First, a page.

As scientific data grow beyond available bandwidth capacity, data become difficult to transport for processing or sharing. Scientists who require hundreds of terabytes of data for large simulations, such as those in cosmology and turbulence, need large storage spaces and quick processing times to do their science. Cloud storage and high performance computing services enable these scientific communities to conduct research, but may constrain access to results. Datasets become scattered across locations, often described by competing metadata schema, which limits their discoverability and retrieval by other scientists. We report preliminary findings from a case study of an infrastructure being designed for use by multiple scientific disciplines. The infrastructure is intended to store original datasets, code used to conduct analysis, and resulting datasets in a common area available via web browser. Researchers will be able to share these components of their workflows by granting access to a virtual notebook. Although the notebook is not necessarily a permanent record of the research, it can be exported in many formats, referenced, and can support multiple simulations with multiple runs of parameters, all within a browser. The Jupyter (formerly iPython) notebooks will be configured and load tested to scale with the system in a special environment that will be maintained on the server. We are studying how these innovative tools and infrastructures are applied and adopted across disciplines. These new workflows to address the data size problem and to consolidate a researcher’s work into one virtual area may enable new forms of scientific collaboration. The benefits, costs, and tradeoffs of these workflows and tools will inform scientific practice and policy.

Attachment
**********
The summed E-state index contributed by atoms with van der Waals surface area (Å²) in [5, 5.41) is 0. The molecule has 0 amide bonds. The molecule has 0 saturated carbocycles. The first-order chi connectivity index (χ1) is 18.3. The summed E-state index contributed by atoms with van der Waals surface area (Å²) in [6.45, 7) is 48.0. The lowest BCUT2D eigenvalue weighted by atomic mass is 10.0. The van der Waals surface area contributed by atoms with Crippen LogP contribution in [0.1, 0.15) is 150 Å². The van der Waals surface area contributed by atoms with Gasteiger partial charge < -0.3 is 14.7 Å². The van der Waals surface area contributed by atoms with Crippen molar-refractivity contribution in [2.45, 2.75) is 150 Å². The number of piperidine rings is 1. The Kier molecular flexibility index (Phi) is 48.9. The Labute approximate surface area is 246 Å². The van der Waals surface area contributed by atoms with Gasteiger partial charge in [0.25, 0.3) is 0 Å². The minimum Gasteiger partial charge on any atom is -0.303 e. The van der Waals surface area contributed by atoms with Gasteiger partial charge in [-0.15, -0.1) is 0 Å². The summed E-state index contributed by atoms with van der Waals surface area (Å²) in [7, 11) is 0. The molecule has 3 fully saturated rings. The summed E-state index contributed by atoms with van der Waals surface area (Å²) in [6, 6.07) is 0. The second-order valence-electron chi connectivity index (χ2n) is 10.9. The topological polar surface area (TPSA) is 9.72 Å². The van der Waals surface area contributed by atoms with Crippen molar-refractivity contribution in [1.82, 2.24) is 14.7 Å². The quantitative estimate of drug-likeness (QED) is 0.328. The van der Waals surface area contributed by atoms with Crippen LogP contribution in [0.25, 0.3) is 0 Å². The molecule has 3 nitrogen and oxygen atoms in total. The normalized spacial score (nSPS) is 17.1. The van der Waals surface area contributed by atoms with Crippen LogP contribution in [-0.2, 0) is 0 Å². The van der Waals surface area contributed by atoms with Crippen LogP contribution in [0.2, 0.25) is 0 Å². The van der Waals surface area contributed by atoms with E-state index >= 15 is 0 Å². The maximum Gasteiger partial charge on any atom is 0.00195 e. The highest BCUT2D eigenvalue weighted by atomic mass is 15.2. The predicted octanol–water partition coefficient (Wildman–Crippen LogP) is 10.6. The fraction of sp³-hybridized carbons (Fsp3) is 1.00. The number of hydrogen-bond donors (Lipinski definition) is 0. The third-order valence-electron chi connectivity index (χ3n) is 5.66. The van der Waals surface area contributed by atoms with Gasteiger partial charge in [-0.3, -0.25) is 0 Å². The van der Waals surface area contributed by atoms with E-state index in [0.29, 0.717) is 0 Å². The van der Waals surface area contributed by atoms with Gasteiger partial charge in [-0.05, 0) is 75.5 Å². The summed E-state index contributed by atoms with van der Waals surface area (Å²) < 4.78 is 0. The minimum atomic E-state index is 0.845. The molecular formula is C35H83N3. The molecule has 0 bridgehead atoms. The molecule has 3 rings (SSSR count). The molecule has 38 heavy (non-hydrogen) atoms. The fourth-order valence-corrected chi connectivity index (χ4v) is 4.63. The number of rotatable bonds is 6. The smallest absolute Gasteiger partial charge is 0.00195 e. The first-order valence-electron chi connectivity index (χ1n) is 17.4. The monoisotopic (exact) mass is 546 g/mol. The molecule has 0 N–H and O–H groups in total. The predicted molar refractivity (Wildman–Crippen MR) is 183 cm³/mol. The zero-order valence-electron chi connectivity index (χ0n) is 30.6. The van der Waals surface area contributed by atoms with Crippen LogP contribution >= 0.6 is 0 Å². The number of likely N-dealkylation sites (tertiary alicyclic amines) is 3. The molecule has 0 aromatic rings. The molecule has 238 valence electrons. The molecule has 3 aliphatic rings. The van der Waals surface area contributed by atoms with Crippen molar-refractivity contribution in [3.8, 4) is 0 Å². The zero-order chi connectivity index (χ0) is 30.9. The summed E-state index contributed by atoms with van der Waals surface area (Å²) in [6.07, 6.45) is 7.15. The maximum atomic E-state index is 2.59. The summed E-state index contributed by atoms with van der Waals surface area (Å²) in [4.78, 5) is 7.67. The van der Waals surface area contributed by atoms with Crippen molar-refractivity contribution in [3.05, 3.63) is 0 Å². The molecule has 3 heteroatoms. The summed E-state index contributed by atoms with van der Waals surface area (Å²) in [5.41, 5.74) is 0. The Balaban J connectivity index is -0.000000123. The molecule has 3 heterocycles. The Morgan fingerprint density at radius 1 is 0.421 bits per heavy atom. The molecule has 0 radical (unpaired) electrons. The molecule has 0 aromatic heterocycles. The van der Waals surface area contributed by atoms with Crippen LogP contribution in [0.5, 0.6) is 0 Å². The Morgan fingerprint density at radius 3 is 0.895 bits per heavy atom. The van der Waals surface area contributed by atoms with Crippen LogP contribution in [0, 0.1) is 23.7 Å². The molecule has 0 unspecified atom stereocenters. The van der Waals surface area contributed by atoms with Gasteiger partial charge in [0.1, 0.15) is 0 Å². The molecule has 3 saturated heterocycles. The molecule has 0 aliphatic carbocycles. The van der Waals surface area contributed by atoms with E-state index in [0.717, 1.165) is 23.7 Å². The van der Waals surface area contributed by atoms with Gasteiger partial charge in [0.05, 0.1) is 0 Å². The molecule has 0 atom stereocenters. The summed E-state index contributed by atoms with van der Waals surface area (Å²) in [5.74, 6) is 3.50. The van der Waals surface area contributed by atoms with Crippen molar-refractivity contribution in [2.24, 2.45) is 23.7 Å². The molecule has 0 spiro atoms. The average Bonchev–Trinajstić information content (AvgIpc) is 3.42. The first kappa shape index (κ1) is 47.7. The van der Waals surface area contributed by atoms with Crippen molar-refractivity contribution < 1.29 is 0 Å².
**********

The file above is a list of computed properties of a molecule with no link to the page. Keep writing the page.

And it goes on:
Sands, A. E. (April 2016). Data Infrastructures in the Sloan Digital Sky Survey and Large Synoptic Survey Telescope Projects. Poster presented at the FORCE 2016 Conference, Portland, OR.